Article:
Will the latest federal indictment involving private security firm Blackwater lead to Foreign Corrupt Practices Act charges? It’s possible, based on allegations against the five defendants.
On Friday, a federal grand jury in North Carolina indicted Gary Jackson, Blackwater’s former president; William Matthews, the former executive vice president; Andrew Howell, the former general counsel; Ana Bundy, a former vice president; and Ronald Slezak, a former weapons manager.
They were charged with 15 counts of conspiracy to violate firearms laws, making false statements and representations on federally licensed firearms dealers’ records, possession of machine guns, possession of other firearms (short-barrelled shotguns) not registered in the National Firearms and Registration and Transfer Record, and aiding and abetting.
They weren’t charged with bribing foreign officials. But federal investigators have reportedly been looking into possible violations of the Foreign Corrupt Practices Act by Blackwater, now renamed Xe. And the indictment contained this allegation:
Another means [of circumventing the possession and disposition of arms] consisted of Blackwater/Xe’s efforts to gain favor with the Government of the Kingdom of Jordan. When the King of Jordan came to examine Blackwater/Xe’s training facility at Moyock, North Carolina, the defendants arranged to present the King and/or his entourage with several firearms as gifts. When the defendants subsequently realized they were unable to account for the disposition of the firearms, they falsified four separate Alcohol, Tobacco, and Firearms (ATF) Form 4473s for submission to federal authorities. The defendants falsely completed the forms to give the appearance that the weapons had been purchased by them as individuals.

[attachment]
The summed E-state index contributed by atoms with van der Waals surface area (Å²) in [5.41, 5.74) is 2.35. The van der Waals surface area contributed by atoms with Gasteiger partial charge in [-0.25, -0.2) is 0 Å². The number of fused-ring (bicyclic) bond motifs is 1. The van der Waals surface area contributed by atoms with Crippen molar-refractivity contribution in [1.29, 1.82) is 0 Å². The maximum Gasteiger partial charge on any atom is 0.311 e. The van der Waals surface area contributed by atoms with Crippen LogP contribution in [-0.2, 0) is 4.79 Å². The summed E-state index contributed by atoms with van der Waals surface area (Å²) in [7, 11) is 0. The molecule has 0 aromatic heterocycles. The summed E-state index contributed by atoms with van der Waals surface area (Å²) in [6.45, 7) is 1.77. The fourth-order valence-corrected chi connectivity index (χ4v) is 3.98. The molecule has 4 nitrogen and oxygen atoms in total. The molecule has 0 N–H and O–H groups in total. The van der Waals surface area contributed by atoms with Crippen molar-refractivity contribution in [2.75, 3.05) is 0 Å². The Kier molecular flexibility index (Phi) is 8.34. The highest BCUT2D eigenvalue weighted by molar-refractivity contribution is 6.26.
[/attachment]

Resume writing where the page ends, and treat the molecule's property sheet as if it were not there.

Giving gifts to foreign officials to obtain or retain business can violate the FCPA. Members of royal families are foreign officials under the law.
In November last year, the New York Times reported that Blackwater executives authorized secret payments of about $1 million to Iraqi officials that might have violated the FCPA. The payments were “intended to silence [the officials’] criticism and buy their support after a September 2007 episode in which Blackwater security guards fatally shot 17 Iraqi civilians in Baghdad,” the Times said.
Four former employees the Times interviewed for the November story claimed the payments were approved by the company’s president and money was wired to Iraq from accounts in Jordan. The employees didn’t know if the payments were actually made. The report said “Blackwater’s strategy of buying off the government officials, which would have been illegal under American law, created a deep rift inside the company, according to the former executives.”
A report by the Times Friday said, “While the indictment is somewhat limited in scope, it could be the government’s opening salvo in a broader offensive to bring criminal charges against the company. They could include charges for bribery and export violations, according to officials familiar with the case, perhaps under a strategy of turning former and current executives of the company against one another.”
Download a copy of the April 15, 2010 indictment in U.S. v. Gary Jackson et al here.